January 1– Thursday– Falmouth, Virginia– In the Army of the Potomac, Elisha Hunt Rhodes writes, “The new year opens, and we are still in camp with nothing new to report. Camp life goes on and it comes our turn to do picket duty on the river banks occasionally.”

January 1– Thursday– Charleston, South Carolina– Mr Robert Yeadon offers a bounty of $10,000 (Confederate) for the capture of Union General Ben Butler, dead or alive.

January 1– Thursday– Beaufort, South Carolina– Charlotte Grimke, age 25, an African American educator working with freed and escaped slaves, describes the day. “The most glorious day this nation has yet seen, I think. . . . I thought I had never seen a sight so beautiful. There were the black soldiers, in their blue coats and scarlet pants, the officers of this and other regiments, in their handsome uniforms . . . . Colonel Higginson . . . [made] a few elegant and graceful remarks. Dr William Brisbane [former slave owner turned abolitionist] read the President’s Proclamation, which was warmly cheered. . . . . Immediately at the conclusion, some of the colored people– of their own accord sang ‘My Country Tis of Thee.’”

January 1– Thursday– Paris, Tennessee– Charles Alley, Union cavalryman from Iowa, meditates on his life. “New Year’s Day and fine warm weather. Another year has gone into eternity. How many thousands of my fellow creatures have gone into eternity. How many even of my own company and yet I am alive, healthy and strong. Surely in these things God has been good to me. And what return have I made him that of a Christian. Ah, how little do I differ from the other men. Too often do I give way to evil thoughts, to angry words, to an evil disposition. Lord enable me to dedicate myself more entirely to thy service.”

January 1– Thursday– Linwood, Louisiana– Southern woman Sarah Morgan optimistically welcomes the new year in her diary. “1863! Why I have hardly become accustomed to writing ’62 yet! Where has this year gone? With all its troubles and anxieties, it is the shortest I ever spent! ’61 and ’62 together would hardly seem three hundred and sixty-five days to me. Well, let time fly. Every hour brings us nearerour freedom, and we are two years nearer peace now than we were whenSouth Carolina seceded. That is one consolation.”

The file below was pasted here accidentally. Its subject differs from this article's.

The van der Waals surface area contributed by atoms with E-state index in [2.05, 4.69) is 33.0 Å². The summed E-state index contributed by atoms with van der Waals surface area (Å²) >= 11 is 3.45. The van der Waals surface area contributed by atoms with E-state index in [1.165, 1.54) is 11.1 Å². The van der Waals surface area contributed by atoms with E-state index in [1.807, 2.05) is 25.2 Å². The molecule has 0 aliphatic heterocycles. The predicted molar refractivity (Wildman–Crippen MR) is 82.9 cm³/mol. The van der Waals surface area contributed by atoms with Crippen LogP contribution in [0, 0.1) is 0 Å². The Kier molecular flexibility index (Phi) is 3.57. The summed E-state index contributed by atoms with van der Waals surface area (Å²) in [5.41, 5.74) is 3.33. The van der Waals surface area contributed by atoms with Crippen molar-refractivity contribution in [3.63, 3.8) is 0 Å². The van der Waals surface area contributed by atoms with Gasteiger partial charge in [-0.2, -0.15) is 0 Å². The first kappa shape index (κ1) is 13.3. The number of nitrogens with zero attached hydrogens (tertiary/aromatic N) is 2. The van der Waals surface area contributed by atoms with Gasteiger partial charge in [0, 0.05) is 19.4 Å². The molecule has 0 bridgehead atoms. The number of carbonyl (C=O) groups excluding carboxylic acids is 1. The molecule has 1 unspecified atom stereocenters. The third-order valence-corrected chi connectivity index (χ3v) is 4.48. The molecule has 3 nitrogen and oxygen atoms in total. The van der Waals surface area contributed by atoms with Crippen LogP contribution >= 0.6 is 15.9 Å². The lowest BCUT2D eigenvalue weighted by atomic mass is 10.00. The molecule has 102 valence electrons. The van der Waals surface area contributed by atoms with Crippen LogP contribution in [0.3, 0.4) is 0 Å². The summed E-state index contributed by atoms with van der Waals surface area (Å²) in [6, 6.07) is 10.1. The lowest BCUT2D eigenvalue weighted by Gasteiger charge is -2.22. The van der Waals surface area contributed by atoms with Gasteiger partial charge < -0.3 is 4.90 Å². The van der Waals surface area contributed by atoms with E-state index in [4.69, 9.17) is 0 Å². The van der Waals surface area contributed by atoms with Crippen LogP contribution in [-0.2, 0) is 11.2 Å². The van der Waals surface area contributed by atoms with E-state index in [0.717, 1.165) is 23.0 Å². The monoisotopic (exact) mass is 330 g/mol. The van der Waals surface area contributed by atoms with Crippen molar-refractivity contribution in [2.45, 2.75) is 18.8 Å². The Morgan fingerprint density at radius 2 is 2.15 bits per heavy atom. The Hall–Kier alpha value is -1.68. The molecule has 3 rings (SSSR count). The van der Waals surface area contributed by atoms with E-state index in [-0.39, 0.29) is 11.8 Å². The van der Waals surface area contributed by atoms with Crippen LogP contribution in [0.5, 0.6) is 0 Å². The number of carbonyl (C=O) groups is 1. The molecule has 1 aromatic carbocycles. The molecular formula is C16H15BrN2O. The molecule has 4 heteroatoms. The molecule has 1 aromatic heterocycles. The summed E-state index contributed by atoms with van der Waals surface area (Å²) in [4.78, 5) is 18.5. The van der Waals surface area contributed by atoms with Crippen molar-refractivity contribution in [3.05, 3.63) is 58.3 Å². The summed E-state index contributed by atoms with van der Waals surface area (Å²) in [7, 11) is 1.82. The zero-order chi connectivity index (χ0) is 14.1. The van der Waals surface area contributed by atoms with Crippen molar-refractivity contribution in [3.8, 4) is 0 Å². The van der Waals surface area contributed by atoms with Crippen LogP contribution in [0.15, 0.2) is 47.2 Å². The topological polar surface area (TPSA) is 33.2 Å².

January 1– Thursday– Prairie Grove, Arkansas– Oliver Coffman, a Union cavalryman, writes excitedly in his diary. “Today I worked all day. The boys had plenty of whiskey & the artillery are making the old cannon roar. Part of the boys are on a scout. A happy new year to all.”

January 1– Thursday– Paris, France– Birth of Pierre de Coubertin, French historian, educator and founder of the International Olympic Committee.

January 2– Friday– Boston, Massachusetts– The Liberator carries the banner headline “Three Million of Slaves Set Free! Glory, Hallelujah!” Garrison reprints the text of the Emancipation Proclamation and an account of “the grand demonstration in this city [Boston], yesterday, at Tremont Temple, probably the only public celebration of the kind in this section of the country. The Proclamation of freedom was not received at the meeting until just previous to the adjournment last evening . . . . The joyous enthusiasm manifested was beyond description, the whole audience rising to their feet and shouting at the tops of their voices. After the meeting at the Temple, a large number wended their way to the Twelfth Baptist Church, where they joined in prayer and congratulations, and partook of a repast which had been there prepared.”

January 2– Friday– Washington, D.C.– Senator John Sherman writes to his brother, General William Tecumseh Sherman. “We are watching with the most eager interest the progress of your expedition. We all hope its success will brighten the gloom cast by operations here. If the Mississippi can only be opened and Texas and Arkansas detached it will be a gleam of hope by which I can see the end of the war. Without an outlet to the South and West and with such a blockade as we can easily keep up, the Southern Confederacy cannot exist. This will settle the cotton question, for Texas and Arkansas can with the free labor that can easily be thrown there grow enough cotton for the world another ground of hope.”

January 2– Friday– London, England– U S Minister Charles Francis Adams sends to Secretary of State Seward and President Lincoln a message drafted yesterday by Mayor Abel Haywood and many of the working men of Manchester, England. “We rejoice in your greatness. . . . We honor your free States, as a singular, happy abode for the working millions. . . . One thing alone has, in the past, lessened our sympathy with your country and our confidence in it; we mean the ascendency of politicians who not merely maintained Negro slavery, but desired to extend and root it more firmly. Since we have discerned, however, that the victory of the free north, in the war which has so sorely distressed us as well as afflicted you, will strike off the fetters of the slave, you have attracted our warm and earnest sympathy.”